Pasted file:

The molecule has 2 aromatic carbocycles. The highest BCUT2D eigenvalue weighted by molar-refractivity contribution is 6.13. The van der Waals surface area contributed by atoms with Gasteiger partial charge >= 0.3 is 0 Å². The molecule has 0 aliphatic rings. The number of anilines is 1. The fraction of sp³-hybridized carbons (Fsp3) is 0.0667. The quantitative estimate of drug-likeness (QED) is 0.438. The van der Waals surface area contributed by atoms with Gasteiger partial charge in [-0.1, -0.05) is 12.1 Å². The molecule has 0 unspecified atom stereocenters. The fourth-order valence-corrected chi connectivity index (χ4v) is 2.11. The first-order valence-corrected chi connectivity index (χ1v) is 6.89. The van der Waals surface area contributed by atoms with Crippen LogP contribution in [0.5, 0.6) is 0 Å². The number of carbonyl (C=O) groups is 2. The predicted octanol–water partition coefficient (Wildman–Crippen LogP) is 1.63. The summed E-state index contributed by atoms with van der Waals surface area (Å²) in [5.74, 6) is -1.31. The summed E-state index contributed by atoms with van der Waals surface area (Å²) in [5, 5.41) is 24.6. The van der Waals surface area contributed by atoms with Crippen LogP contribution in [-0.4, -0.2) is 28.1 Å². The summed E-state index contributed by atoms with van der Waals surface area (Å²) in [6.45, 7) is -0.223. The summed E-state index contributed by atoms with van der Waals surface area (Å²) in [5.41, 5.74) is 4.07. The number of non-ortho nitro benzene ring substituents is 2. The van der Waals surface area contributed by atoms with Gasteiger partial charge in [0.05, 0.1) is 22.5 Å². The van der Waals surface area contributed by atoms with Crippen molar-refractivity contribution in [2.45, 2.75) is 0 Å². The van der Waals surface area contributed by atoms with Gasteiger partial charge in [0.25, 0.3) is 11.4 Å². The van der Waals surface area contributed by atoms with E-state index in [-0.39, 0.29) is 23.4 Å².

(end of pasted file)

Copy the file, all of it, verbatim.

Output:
The molecule has 2 aromatic carbocycles. The highest BCUT2D eigenvalue weighted by molar-refractivity contribution is 6.13. The van der Waals surface area contributed by atoms with Gasteiger partial charge >= 0.3 is 0 Å². The molecule has 0 aliphatic rings. The number of anilines is 1. The fraction of sp³-hybridized carbons (Fsp3) is 0.0667. The quantitative estimate of drug-likeness (QED) is 0.438. The van der Waals surface area contributed by atoms with Gasteiger partial charge in [-0.1, -0.05) is 12.1 Å². The molecule has 0 unspecified atom stereocenters. The fourth-order valence-corrected chi connectivity index (χ4v) is 2.11. The first-order valence-corrected chi connectivity index (χ1v) is 6.89. The van der Waals surface area contributed by atoms with Crippen LogP contribution in [0.5, 0.6) is 0 Å². The number of carbonyl (C=O) groups is 2. The predicted octanol–water partition coefficient (Wildman–Crippen LogP) is 1.63. The summed E-state index contributed by atoms with van der Waals surface area (Å²) in [5.74, 6) is -1.31. The summed E-state index contributed by atoms with van der Waals surface area (Å²) in [5, 5.41) is 24.6. The van der Waals surface area contributed by atoms with Crippen LogP contribution in [-0.4, -0.2) is 28.1 Å². The summed E-state index contributed by atoms with van der Waals surface area (Å²) in [6.45, 7) is -0.223. The summed E-state index contributed by atoms with van der Waals surface area (Å²) in [5.41, 5.74) is 4.07. The number of non-ortho nitro benzene ring substituents is 2. The van der Waals surface area contributed by atoms with Gasteiger partial charge in [0.05, 0.1) is 22.5 Å². The van der Waals surface area contributed by atoms with Crippen molar-refractivity contribution in [2.45, 2.75) is 0 Å². The van der Waals surface area contributed by atoms with Gasteiger partial charge in [0.25, 0.3) is 11.4 Å². The van der Waals surface area contributed by atoms with E-state index in [-0.39, 0.29) is 23.4 Å².